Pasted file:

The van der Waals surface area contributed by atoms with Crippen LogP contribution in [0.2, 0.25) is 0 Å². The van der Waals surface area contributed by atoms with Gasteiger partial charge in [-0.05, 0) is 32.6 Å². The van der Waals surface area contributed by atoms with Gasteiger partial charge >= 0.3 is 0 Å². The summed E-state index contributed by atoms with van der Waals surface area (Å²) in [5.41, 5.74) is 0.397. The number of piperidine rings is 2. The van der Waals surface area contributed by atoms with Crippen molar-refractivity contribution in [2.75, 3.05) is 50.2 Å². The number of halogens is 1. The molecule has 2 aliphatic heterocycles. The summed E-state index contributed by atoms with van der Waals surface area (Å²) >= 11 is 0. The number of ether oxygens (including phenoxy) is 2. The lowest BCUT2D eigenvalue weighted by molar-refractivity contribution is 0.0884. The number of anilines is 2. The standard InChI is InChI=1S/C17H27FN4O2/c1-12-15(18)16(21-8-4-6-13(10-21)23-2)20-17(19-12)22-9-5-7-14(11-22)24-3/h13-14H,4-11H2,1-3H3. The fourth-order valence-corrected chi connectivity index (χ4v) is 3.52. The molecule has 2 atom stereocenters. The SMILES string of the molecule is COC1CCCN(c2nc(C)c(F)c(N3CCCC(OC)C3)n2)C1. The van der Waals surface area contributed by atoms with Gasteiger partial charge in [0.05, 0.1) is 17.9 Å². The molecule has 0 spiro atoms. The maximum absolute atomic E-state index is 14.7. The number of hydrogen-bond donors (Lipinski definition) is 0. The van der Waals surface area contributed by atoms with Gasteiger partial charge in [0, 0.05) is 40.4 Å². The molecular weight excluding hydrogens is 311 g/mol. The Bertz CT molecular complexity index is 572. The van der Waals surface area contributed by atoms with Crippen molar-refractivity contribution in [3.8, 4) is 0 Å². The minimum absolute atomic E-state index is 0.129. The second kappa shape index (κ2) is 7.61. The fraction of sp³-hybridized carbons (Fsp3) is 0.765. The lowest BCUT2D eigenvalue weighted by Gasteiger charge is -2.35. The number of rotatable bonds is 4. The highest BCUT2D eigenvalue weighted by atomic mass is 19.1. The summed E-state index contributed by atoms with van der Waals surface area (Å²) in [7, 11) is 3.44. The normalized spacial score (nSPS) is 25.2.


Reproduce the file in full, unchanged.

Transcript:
The van der Waals surface area contributed by atoms with Crippen LogP contribution in [0.2, 0.25) is 0 Å². The van der Waals surface area contributed by atoms with Gasteiger partial charge in [-0.05, 0) is 32.6 Å². The van der Waals surface area contributed by atoms with Gasteiger partial charge >= 0.3 is 0 Å². The summed E-state index contributed by atoms with van der Waals surface area (Å²) in [5.41, 5.74) is 0.397. The number of piperidine rings is 2. The van der Waals surface area contributed by atoms with Crippen molar-refractivity contribution in [2.75, 3.05) is 50.2 Å². The number of halogens is 1. The molecule has 2 aliphatic heterocycles. The summed E-state index contributed by atoms with van der Waals surface area (Å²) >= 11 is 0. The number of ether oxygens (including phenoxy) is 2. The lowest BCUT2D eigenvalue weighted by molar-refractivity contribution is 0.0884. The number of anilines is 2. The standard InChI is InChI=1S/C17H27FN4O2/c1-12-15(18)16(21-8-4-6-13(10-21)23-2)20-17(19-12)22-9-5-7-14(11-22)24-3/h13-14H,4-11H2,1-3H3. The fourth-order valence-corrected chi connectivity index (χ4v) is 3.52. The molecule has 2 atom stereocenters. The SMILES string of the molecule is COC1CCCN(c2nc(C)c(F)c(N3CCCC(OC)C3)n2)C1. The van der Waals surface area contributed by atoms with Gasteiger partial charge in [0.05, 0.1) is 17.9 Å². The molecule has 0 spiro atoms. The maximum absolute atomic E-state index is 14.7. The number of hydrogen-bond donors (Lipinski definition) is 0. The van der Waals surface area contributed by atoms with Gasteiger partial charge in [0, 0.05) is 40.4 Å². The molecular weight excluding hydrogens is 311 g/mol. The Bertz CT molecular complexity index is 572. The van der Waals surface area contributed by atoms with Crippen molar-refractivity contribution in [3.8, 4) is 0 Å². The minimum absolute atomic E-state index is 0.129. The second kappa shape index (κ2) is 7.61. The fraction of sp³-hybridized carbons (Fsp3) is 0.765. The lowest BCUT2D eigenvalue weighted by Gasteiger charge is -2.35. The number of rotatable bonds is 4. The highest BCUT2D eigenvalue weighted by atomic mass is 19.1. The summed E-state index contributed by atoms with van der Waals surface area (Å²) in [7, 11) is 3.44. The normalized spacial score (nSPS) is 25.2.